Chris Connelly: Confessions of a Hysterical Music Addict 1975

Nowadays, I manage a record store, it’s that simple. I went to the source. Not because, like a junkie moving to Nepal to grow poppies, I was cutting out the middle man, more because there is not much else I can do or have an inexhaustive knowledge of. I know things that are of absolutely no use to anyone at all.

HARVEST RECORDS opened its doors in 1975 a few doors down from the tenement I grew up in on Bruntsfield place in Edinburgh, the opening coincided with my breaking a leg, and therefore provided a distraction for my immobility in the form of listening to rock music. In the late months of 1975 and the early months of 1976 I got and devoured Station to Station by David Bowie, Welcome to My Nightmare by Alice Cooper and Master of Reality by Sabbath .They also played host to the–-at that time--relatively unknown club band from Australia AC/DC, then on an early British tour to promote High Voltage, I got them to sign a poster and they were very nice to us 9-year olds. But all of this was merely appetite whetting for when I could walk properly again. There were tons of record shops in Edinburgh, all of them wildly different to each other, and if you started at my school, situated between Edinburgh College of Art, Heriot Watt University and Edinburgh University, you could hit all of them either after the school day was over, or on a Saturday morning (this was the best time, because you had no homework or any particular reason to go home).

The nearest and greatest was EZY RYDER situated in the huge sprawling Greyfriars market, which sold pipes, bongs, hippie clothes, incense and related items, the center being taken up by a huge oval-shaped counter where you browsed, the records were all second-hand, and mostly one pound and forty nine pence, it was here that I bought my first Can album Soon Over Babaluma as well as records by Amon Düül, Soft Machine, Captain Beefheart, and a brace of other records that were probably horrible that I can’t remember. The staff were for the most part, terse and unforgiving, judgmental and sneering at my tastes (and everyone else’s).

HELL Records was at the end of the alley by my school, a tiny hole in the wall run my a retiring hippie with a mustache and John Lennon glasses (they all did). The records were okay, but the best thing was he had a badge machine (button machine) and for fifty pence you could get a miniature album cover (from his copy of the dork bible “the album cover album”) on your school blazer lapel!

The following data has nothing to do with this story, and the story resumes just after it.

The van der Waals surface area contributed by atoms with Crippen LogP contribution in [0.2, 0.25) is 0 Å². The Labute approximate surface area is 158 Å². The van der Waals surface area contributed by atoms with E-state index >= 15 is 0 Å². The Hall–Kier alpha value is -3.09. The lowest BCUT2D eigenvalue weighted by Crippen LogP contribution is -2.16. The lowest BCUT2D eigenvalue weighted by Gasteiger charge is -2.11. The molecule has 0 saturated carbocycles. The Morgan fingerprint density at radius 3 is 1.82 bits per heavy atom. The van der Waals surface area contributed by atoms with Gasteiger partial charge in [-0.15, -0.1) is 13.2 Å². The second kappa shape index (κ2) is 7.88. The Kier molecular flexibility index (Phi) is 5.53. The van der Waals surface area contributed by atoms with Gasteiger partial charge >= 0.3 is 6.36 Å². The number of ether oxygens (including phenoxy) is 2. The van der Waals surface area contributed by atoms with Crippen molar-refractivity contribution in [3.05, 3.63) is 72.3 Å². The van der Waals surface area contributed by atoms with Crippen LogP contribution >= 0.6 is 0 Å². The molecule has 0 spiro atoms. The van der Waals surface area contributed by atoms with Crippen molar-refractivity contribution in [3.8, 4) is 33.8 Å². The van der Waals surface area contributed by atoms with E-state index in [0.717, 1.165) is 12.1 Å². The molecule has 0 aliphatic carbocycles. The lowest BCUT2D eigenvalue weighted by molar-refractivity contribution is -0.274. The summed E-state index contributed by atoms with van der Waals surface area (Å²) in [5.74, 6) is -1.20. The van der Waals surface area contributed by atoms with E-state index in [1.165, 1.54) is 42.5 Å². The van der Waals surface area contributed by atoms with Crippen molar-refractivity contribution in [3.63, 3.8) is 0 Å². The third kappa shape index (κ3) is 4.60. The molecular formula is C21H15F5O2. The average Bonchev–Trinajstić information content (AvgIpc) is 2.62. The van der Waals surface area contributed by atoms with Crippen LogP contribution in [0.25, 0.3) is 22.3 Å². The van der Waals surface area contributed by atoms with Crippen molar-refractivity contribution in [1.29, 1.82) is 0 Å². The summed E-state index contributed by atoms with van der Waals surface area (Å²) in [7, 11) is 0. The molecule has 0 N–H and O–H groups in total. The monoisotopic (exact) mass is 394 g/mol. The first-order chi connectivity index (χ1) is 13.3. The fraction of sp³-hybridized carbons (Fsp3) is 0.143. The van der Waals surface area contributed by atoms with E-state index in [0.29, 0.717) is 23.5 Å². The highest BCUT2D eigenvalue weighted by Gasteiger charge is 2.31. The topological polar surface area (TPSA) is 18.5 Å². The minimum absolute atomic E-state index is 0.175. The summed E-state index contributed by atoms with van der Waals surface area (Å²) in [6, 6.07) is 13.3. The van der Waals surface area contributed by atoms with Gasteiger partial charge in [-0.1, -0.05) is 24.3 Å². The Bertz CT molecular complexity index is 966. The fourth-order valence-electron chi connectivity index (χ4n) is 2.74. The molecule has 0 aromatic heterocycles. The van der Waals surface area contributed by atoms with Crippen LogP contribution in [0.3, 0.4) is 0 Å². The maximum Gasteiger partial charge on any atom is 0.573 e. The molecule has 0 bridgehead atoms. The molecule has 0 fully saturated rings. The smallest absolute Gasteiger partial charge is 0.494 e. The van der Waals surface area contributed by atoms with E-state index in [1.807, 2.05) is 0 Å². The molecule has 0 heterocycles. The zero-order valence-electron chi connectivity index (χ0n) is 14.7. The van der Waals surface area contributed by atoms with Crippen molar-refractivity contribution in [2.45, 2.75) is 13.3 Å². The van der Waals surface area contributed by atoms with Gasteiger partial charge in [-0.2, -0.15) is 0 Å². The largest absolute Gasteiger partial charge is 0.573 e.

The high street in Edinburgh was home to a few vinyl palaces, the greatest of which was PHOENIX the window crammed with album covers, and the sleeves inside reinforced with cardboard so the spines would not bend: these guys took their business seriously, there was no natural light inside, and my memories of it are dark, in these pre-punk days, I remember buying a Henry Cow album and a lot of weird looking jazz. There was “the other record shop” – Phoenix’s competition, a brighter, airier place, and also there was Hot Licks, next to the notorious Cockburn Street market.

A little further into town, in the very city center, you’d find Virgin and Bruce's (two locations) these were the hippest joints in town, Virgin was still a tiny store , and Bruce's really started to flourish when Punk was born. I have many happy memories of trawling the streets on a Saturday morning throughout the ‘70s and into the early ‘80s, also going to Ezy Ryder every lunchtime whilst in school. This is the reason I now have a horribly unbalanced database in my mind full of information that’s not really ever going to help anyone, but I’m glad I do; maybe in the future some scientist will probe my mind after I am dead and find out about Wilko Johnson’s first solo album after he left Dr. Feelgood, how Virgin marketed it with a free live album. How they also changed the sleeve of “approved by the motors” because the guys in the band were so ugly no one bought it, even though it contained their smash hit “Airport”. How some record shops proudly would not sell 45’s because they considered them for kids, blah, blah, blah, blah.

** Chris Connelly's new album, Artificial Madness, is out November 11th, 2011 on Relapse Records. Order it HERE.

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